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Kevin Durant Is Hurt, and the Warriors are Vulnerable. Now What?

The superstar forward is out indefinitely with a calf strain. Golden State’s route to a three-peat suddenly looks pretty treacherous.

Getty Images/Ringer illustration

After weeks of cruising in rarefied air above the mere mortals grinding their way through the 2019 NBA playoffs, Kevin Durant fell to earth. With just more than two minutes remaining in the third quarter of Rockets-Warriors Game 5, Durant lofted a one-dribble pull-up jumper over Houston swingman Iman Shumpert, and then he landed. Durant took a couple of steps, then grabbed his lower right leg and started limping his way back to the locker room, leading the basketball-watching world to fear the worst.

After about 15 tense minutes, ESPN’s Adrian Wojnarowski reported that it looked like Durant hadn’t, as TNT’s broadcasters repeatedly speculated, injured his Achilles tendon; the Warriors then quickly announced their superstar forward had suffered a right calf strain. After the Warriors survived another pulse-pounding affair against Houston to score a 104-99 win—and “survived” feels like the only word for it, given the every-possession-is-sudden-death tenor of that fourth quarter—and take a 3-2 series lead, both Woj and Golden State coach Steve Kerr said the team had ruled out the possibility of an Achilles tear. (A Thursday MRI confirmed the strain. Durant is set to be reevaulated next week, according to Woj.)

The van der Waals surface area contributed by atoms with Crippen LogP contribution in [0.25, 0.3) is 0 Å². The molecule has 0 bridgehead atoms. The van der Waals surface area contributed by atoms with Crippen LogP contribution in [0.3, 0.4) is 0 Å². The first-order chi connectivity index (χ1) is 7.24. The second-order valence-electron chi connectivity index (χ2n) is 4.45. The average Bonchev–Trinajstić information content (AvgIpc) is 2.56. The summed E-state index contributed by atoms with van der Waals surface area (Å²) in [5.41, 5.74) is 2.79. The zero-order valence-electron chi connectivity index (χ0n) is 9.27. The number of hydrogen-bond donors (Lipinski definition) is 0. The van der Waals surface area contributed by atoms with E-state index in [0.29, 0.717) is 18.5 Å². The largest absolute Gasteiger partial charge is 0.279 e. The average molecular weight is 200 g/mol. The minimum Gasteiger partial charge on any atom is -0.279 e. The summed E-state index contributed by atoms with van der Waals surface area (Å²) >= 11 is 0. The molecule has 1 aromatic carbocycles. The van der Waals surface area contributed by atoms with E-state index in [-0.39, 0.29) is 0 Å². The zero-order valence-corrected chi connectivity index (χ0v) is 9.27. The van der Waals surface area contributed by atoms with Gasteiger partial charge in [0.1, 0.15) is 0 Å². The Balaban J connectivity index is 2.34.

There’s an awful lot cast into chaos by Durant’s descent—from what kind of rotation Kerr will roll out in Game 6 to the fate of the 2019 NBA championship, and beyond.

As I watched the Warriors eke out the win in the closing seconds Wednesday, the term “Pyrrhic victory” came to mind. So did Chris Paul’s reaching for his right hamstring in Game 5 of last spring’s matchup between these two teams.

Paul had been brilliant in the second half of that game, scoring 18 of his 20 points to push Houston to the brink of a 3-2 lead. But then he crashed and had to watch the rest of the series from the sideline. The Rockets won the game, but lost the floor general they’d imported to help steel their reserve for these exact moments. Paul could only sit and watch as Houston squandered double-digit halftime leads in Game 6, which saw Klay Thompson and Stephen Curry combine for 64 points and 14 3-pointers, and Game 7, which featured the most staggering 3-point shooting slump in NBA playoff history. (The helplessness must have been agonizing to someone as competitive as Paul.)

The Rockets needed Paul to provide an elite playmaking complement to James Harden, to ensure their offense remained elite when Harden rested, and to act as the tip of the spear on the defensive end. Without him available to fill all those roles, Houston stumbled and came up just short of the brass ring. The Warriors hope the symmetry between the two cases stops shy of that point.